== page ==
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c++.windows.32-bits - How to delete a dynamically allocated multi-dimensional array?

reply Jens Friese <j.friese highfisch.de> writes:
Hi,

I cannot figure out how to delete this array:

  	
float ***xbuffer,***ybuffer,***zbuffer;

...

void main(int argc, char* argv[]){

...

xbuffer = new float**[4];
ybuffer = new float**[4];
zbuffer = new float**[4];
for (i=0;i<4;i++) {
	xbuffer[i] = new float*[hsize[i]];
	ybuffer[i] = new float*[hsize[i]];
	zbuffer[i] = new float*[hsize[i]];
	for (j=0;j<hsize[i];j++) {
		xbuffer[i][j] = new float[vsize[i]];
		ybuffer[i][j] = new float[vsize[i]];
		zbuffer[i][j] = new float[vsize[i]];
	}
}


...


Any suggestions? Thanks a lot! :)

Best wishes

JENS
Mar 27 2003
next sibling parent reply "Nic Tiger" <nictiger progtech.ru> writes:
Just use reversed order (compared to what you have when allocated it)

for (i=0;i<4;i++) {
  for (j=0;j<hsize[i];j++) {
    delete xbuffer[i][j];
    delete ybuffer[i][j];
    delete zbuffer[i][j];
  }
  delete xbuffer[i];
  delete ybuffer[i];
  delete zbuffer[i];
}
delete xbuffer;
delete ybuffer;
delete zbuffer;

As these arrays are simple type, you can simply use free() function instead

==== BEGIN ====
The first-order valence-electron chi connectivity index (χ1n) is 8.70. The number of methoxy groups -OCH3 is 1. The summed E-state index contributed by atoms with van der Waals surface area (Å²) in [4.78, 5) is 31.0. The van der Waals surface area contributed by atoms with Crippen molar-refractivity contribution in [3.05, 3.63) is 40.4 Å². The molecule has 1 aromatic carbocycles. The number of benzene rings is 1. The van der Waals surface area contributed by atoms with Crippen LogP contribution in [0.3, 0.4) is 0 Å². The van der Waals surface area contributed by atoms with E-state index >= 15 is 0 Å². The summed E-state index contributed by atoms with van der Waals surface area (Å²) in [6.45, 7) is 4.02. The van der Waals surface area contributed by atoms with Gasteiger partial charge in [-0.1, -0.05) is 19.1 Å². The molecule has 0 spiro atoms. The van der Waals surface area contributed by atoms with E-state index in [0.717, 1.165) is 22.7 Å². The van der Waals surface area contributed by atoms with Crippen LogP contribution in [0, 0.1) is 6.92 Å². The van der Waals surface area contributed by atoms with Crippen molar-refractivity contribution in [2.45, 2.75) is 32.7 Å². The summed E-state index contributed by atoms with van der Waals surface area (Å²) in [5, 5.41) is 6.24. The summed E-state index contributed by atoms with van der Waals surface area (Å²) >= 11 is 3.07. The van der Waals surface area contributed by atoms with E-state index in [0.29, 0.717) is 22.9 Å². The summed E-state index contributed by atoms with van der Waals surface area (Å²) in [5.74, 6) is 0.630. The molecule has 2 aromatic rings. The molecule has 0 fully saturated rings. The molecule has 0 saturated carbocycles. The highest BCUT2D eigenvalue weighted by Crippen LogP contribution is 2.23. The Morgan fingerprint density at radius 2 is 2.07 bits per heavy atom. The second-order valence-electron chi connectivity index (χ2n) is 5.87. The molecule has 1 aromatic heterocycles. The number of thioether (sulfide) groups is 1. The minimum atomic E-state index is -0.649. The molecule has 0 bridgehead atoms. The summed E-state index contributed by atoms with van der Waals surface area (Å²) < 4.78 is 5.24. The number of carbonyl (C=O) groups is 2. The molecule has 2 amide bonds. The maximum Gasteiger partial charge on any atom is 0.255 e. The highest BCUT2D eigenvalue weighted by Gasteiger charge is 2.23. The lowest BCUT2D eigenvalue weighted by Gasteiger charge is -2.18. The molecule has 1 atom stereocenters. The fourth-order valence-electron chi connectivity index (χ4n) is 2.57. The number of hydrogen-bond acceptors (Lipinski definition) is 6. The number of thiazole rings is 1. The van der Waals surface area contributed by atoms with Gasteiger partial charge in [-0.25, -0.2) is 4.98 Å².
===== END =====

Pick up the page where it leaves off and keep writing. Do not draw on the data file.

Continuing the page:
of delete operator.

Nic Tiger.

"Jens Friese" <j.friese highfisch.de> ???????/???????? ? ???????? ?????????:
news:3E8318B4.20307 highfisch.de...
 Hi,

 I cannot figure out how to delete this array:


 float ***xbuffer,***ybuffer,***zbuffer;

 ...

 void main(int argc, char* argv[]){

 ...

 xbuffer = new float**[4];
 ybuffer = new float**[4];
 zbuffer = new float**[4];
 for (i=0;i<4;i++) {
 xbuffer[i] = new float*[hsize[i]];
 ybuffer[i] = new float*[hsize[i]];
 zbuffer[i] = new float*[hsize[i]];
 for (j=0;j<hsize[i];j++) {
 xbuffer[i][j] = new float[vsize[i]];
 ybuffer[i][j] = new float[vsize[i]];
 zbuffer[i][j] = new float[vsize[i]];
 }
 }


 ...


 Any suggestions? Thanks a lot! :)

 Best wishes

 JENS

Mar 27 2003
next sibling parent Jens Friese <j.friese highfisch.de> writes:
Thank you so much for helping me, Nic!
Jens

Nic Tiger wrote:
 Just use reversed order (compared to what you have when allocated it)
 
 for (i=0;i<4;i++) {
   for (j=0;j<hsize[i];j++) {
     delete xbuffer[i][j];
     delete ybuffer[i][j];
     delete zbuffer[i][j];
   }
   delete xbuffer[i];
   delete ybuffer[i];
   delete zbuffer[i];
 }
 delete xbuffer;
 delete ybuffer;
 delete zbuffer;
 
 As these arrays are simple type, you can simply use free() function instead
 of delete operator.
 
 Nic Tiger.
 
 "Jens Friese" <j.friese highfisch.de> ???????/???????? ? ???????? ?????????:
 news:3E8318B4.20307 highfisch.de...
 
Hi,

I cannot figure out how to delete this array:


float ***xbuffer,***ybuffer,***zbuffer;

...

void main(int argc, char* argv[]){

...

xbuffer = new float**[4];
ybuffer = new float**[4];
zbuffer = new float**[4];
for (i=0;i<4;i++) {
xbuffer[i] = new float*[hsize[i]];
ybuffer[i] = new float*[hsize[i]];
zbuffer[i] = new float*[hsize[i]];
for (j=0;j<hsize[i];j++) {
xbuffer[i][j] = new float[vsize[i]];
ybuffer[i][j] = new float[vsize[i]];